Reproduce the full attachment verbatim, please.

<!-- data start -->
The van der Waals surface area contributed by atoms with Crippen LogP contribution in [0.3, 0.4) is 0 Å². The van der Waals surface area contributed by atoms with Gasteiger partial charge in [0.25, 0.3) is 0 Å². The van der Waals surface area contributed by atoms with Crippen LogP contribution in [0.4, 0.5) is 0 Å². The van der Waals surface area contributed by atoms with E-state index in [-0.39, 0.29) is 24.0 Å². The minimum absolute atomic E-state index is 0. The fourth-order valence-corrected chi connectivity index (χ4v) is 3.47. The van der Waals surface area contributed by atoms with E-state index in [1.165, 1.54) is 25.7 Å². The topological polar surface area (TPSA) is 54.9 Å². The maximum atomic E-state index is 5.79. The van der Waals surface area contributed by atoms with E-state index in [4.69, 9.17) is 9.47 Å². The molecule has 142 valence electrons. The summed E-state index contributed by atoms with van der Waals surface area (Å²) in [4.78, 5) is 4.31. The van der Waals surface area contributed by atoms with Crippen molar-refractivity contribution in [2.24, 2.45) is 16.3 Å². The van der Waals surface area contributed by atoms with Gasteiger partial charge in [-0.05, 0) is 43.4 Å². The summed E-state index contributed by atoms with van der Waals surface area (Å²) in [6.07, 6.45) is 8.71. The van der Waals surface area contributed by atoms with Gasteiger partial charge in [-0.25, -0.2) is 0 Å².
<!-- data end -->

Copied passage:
The van der Waals surface area contributed by atoms with Crippen LogP contribution in [0.3, 0.4) is 0 Å². The van der Waals surface area contributed by atoms with Gasteiger partial charge in [0.25, 0.3) is 0 Å². The van der Waals surface area contributed by atoms with Crippen LogP contribution in [0.4, 0.5) is 0 Å². The van der Waals surface area contributed by atoms with E-state index in [-0.39, 0.29) is 24.0 Å². The minimum absolute atomic E-state index is 0. The fourth-order valence-corrected chi connectivity index (χ4v) is 3.47. The van der Waals surface area contributed by atoms with E-state index in [1.165, 1.54) is 25.7 Å². The topological polar surface area (TPSA) is 54.9 Å². The maximum atomic E-state index is 5.79. The van der Waals surface area contributed by atoms with E-state index in [4.69, 9.17) is 9.47 Å². The molecule has 142 valence electrons. The summed E-state index contributed by atoms with van der Waals surface area (Å²) in [4.78, 5) is 4.31. The van der Waals surface area contributed by atoms with Crippen molar-refractivity contribution in [2.24, 2.45) is 16.3 Å². The van der Waals surface area contributed by atoms with Gasteiger partial charge in [-0.05, 0) is 43.4 Å². The summed E-state index contributed by atoms with van der Waals surface area (Å²) in [6.07, 6.45) is 8.71. The van der Waals surface area contributed by atoms with Gasteiger partial charge in [-0.25, -0.2) is 0 Å².